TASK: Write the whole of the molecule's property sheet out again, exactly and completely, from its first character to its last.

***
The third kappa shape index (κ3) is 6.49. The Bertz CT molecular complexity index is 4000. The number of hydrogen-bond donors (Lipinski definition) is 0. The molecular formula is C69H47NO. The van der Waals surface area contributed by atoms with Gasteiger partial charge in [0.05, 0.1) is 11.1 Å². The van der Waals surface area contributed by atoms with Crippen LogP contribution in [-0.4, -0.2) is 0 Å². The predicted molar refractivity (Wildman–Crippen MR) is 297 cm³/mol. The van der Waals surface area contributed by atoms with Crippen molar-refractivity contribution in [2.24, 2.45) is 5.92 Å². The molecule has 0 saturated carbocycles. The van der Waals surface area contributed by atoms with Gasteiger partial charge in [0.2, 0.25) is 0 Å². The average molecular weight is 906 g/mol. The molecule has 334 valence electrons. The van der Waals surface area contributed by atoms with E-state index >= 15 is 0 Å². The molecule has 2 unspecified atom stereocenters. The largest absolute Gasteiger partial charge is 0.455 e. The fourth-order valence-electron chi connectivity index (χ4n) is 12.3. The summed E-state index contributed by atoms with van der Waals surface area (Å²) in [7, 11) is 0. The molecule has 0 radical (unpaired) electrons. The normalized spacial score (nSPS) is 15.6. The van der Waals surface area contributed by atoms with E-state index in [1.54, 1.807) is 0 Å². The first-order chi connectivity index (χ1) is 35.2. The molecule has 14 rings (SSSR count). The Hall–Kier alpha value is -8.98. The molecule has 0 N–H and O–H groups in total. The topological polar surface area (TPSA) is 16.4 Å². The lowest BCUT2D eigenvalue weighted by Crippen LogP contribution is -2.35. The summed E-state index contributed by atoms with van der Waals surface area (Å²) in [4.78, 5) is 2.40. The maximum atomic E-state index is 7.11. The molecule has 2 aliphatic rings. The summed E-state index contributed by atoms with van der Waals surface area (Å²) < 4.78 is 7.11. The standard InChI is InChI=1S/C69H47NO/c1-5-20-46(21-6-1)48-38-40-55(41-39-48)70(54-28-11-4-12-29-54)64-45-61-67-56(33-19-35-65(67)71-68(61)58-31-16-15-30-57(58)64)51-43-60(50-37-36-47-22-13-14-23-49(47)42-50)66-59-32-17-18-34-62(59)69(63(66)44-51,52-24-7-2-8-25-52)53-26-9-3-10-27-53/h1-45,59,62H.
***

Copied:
The third kappa shape index (κ3) is 6.49. The Bertz CT molecular complexity index is 4000. The number of hydrogen-bond donors (Lipinski definition) is 0. The molecular formula is C69H47NO. The van der Waals surface area contributed by atoms with Gasteiger partial charge in [0.05, 0.1) is 11.1 Å². The van der Waals surface area contributed by atoms with Crippen LogP contribution in [-0.4, -0.2) is 0 Å². The predicted molar refractivity (Wildman–Crippen MR) is 297 cm³/mol. The van der Waals surface area contributed by atoms with Crippen molar-refractivity contribution in [2.24, 2.45) is 5.92 Å². The molecule has 0 saturated carbocycles. The van der Waals surface area contributed by atoms with Gasteiger partial charge in [0.2, 0.25) is 0 Å². The average molecular weight is 906 g/mol. The molecule has 334 valence electrons. The van der Waals surface area contributed by atoms with E-state index >= 15 is 0 Å². The molecule has 2 unspecified atom stereocenters. The largest absolute Gasteiger partial charge is 0.455 e. The fourth-order valence-electron chi connectivity index (χ4n) is 12.3. The summed E-state index contributed by atoms with van der Waals surface area (Å²) in [7, 11) is 0. The molecule has 0 radical (unpaired) electrons. The normalized spacial score (nSPS) is 15.6. The van der Waals surface area contributed by atoms with E-state index in [1.54, 1.807) is 0 Å². The first-order chi connectivity index (χ1) is 35.2. The molecule has 14 rings (SSSR count). The Hall–Kier alpha value is -8.98. The molecule has 0 N–H and O–H groups in total. The topological polar surface area (TPSA) is 16.4 Å². The lowest BCUT2D eigenvalue weighted by Crippen LogP contribution is -2.35. The summed E-state index contributed by atoms with van der Waals surface area (Å²) in [4.78, 5) is 2.40. The maximum atomic E-state index is 7.11. The molecule has 2 aliphatic rings. The summed E-state index contributed by atoms with van der Waals surface area (Å²) < 4.78 is 7.11. The standard InChI is InChI=1S/C69H47NO/c1-5-20-46(21-6-1)48-38-40-55(41-39-48)70(54-28-11-4-12-29-54)64-45-61-67-56(33-19-35-65(67)71-68(61)58-31-16-15-30-57(58)64)51-43-60(50-37-36-47-22-13-14-23-49(47)42-50)66-59-32-17-18-34-62(59)69(63(66)44-51,52-24-7-2-8-25-52)53-26-9-3-10-27-53/h1-45,59,62H.